Margie Gurwin: Showcasing Industry’s More Personable Side

“I now see more companies breaking the mold, establishing identities that range from ‘fun’ to ‘edgy’ to ‘empathetic’ to ‘friendly’ to ‘classy.’

At ISC West 2023, the Security Industry Association (SIA) celebrated this year’s SIA Women in Security Forum (WISF) Power 100. The annual initiative, presented by the SIA Women in Security Forum, honors 100 women in the security industry who are role models for actively advancing diversity, inclusion, innovation and leadership in the community.

This month, we shine our spotlight on one of the 2023 Power 100 honorees: Margie Gurwin, founder and principal, Content Creation Partners (CCP).

How does your company serve the industry?

Margie Gurwin: I work as a content developer, marketing consultant and strategist for clients within the security industry. Depending on the client, I deliver different services, but the common thread is that they all want to work with a marketing professional who has a deep understanding of the security sector and speaks the language. They also appreciate my ability to incorporate their companies’ value propositions into broader narratives based on industrywide opportunities and trends.

What is your current position?

MG: I am the company’s owner and founder. The “partners” in the name, “Content Creation Partners,” refers to a network of talented professionals, like graphic designers, web developers, social media gurus and videographers, who I work with as needed.

What types of job functions do women fill in your company?

MG: I’m the only one on the CCP payroll, so I’ll talk about my clients instead. I’m thrilled that many of the companies I support are either headed by a woman or have women in top leadership roles. I work with female CEOs, chief financial officers, chief marketing officers, sales directors, directors of operations and channel managers. Even my clients with fewer women are active supporters of many WISF [Women in Security Forum] initiatives.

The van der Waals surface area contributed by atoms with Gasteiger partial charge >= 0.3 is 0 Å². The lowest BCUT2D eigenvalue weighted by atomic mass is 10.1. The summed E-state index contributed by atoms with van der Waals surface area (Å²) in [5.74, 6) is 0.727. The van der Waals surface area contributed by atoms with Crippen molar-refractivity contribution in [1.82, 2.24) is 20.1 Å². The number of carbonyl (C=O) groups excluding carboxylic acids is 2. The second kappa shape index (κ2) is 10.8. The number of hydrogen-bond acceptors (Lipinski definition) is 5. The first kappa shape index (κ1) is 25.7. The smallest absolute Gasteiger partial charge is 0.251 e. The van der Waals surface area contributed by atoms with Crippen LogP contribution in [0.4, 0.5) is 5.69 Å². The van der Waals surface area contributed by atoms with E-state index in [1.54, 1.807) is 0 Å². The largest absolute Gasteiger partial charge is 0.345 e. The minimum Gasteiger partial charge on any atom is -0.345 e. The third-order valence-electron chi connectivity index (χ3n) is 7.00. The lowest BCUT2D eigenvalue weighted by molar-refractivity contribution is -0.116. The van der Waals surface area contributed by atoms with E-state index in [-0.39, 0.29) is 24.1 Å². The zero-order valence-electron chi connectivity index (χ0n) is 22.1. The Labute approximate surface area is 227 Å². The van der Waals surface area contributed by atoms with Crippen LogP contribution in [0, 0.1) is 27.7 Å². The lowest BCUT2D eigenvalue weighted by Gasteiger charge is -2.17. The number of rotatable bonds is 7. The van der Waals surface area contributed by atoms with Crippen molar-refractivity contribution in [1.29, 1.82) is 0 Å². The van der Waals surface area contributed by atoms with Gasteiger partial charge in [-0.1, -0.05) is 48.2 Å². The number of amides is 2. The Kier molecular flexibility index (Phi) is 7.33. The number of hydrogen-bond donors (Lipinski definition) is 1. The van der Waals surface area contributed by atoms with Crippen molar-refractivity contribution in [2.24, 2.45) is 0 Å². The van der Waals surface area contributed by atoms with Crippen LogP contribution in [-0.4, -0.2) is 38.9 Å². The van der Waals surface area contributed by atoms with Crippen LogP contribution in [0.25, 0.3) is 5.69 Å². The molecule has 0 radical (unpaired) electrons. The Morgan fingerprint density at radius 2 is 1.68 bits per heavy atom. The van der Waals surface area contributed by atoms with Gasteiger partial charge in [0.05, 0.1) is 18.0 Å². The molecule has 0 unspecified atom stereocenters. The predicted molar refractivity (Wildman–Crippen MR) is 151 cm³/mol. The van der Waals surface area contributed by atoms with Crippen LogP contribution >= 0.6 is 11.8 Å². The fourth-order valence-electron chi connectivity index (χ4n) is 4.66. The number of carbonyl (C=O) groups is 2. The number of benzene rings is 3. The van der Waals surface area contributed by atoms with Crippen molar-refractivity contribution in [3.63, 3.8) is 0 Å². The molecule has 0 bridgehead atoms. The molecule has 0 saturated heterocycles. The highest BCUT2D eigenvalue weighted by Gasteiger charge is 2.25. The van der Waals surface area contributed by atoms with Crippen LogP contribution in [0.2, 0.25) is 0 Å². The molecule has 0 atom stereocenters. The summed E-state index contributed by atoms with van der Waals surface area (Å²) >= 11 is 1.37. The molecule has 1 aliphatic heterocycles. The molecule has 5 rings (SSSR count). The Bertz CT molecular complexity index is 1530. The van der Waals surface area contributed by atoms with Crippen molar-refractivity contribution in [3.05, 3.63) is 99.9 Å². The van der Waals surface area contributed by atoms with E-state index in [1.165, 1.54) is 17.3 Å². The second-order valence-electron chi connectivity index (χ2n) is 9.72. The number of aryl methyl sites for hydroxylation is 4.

What trends are you seeing in your role leading B2B marketing content?

MG: Companies are more freely expressing their “personalities” and “senses of humor” in their marketing content. Businesses in the security industry used to take themselves very seriously. Because their products and services solved critical life-safety problems, management believed corporate identities had to convey that gravity. It often translated to dry and boring marketing. I now see more companies breaking the mold, establishing identities that range from “fun” to “edgy” to “empathetic” to “friendly” to “classy.” I enjoy working clients like these, and their content certainly breaks through the clutter.

What are the top challenges your company has faced in the past year?

MG: Having to turn away business because of so much demand. It’s a great problem to have.

What are the biggest opportunities?

MG: Companies are reevaluating how humans interact with technology to deliver the best security solutions. Where does automation provide maximum benefits, and to what degree do we need humans in the loop? I’ve been doing a lot of writing about this topic for clients in all different product categories. It’s a universal theme that’s affecting everyone’s business.

What do you hope the SIA WISF can achieve? 

MG: I hope that having an active WISF will make women enthusiastic about being a part of the security industry. Not only do we need to recruit more women, but we also need to keep the ones we’ve got.

Who or what was the strongest influence in your career?

MG: My second job out of college was at an advertising agency in Ann Arbor, Mich. I forget which magazine did an annual ranking back then of the best companies in the U.S. for women to work, but this ad agency was consistently on the list. There was even onsite daycare, and this was the 1980s! Watching the almost all-female executive management team lead the company without having to “act like men” was inspirational.

What would you say to new upcoming women in the industry?

MG: Security may not be as “sexy” as other fields, but it’s a great industry in which to pursue a career. Compared to many tech-centric business sectors, it’s economically resilient and essential to society. You can find career opportunities to match any area of interest or skillset.



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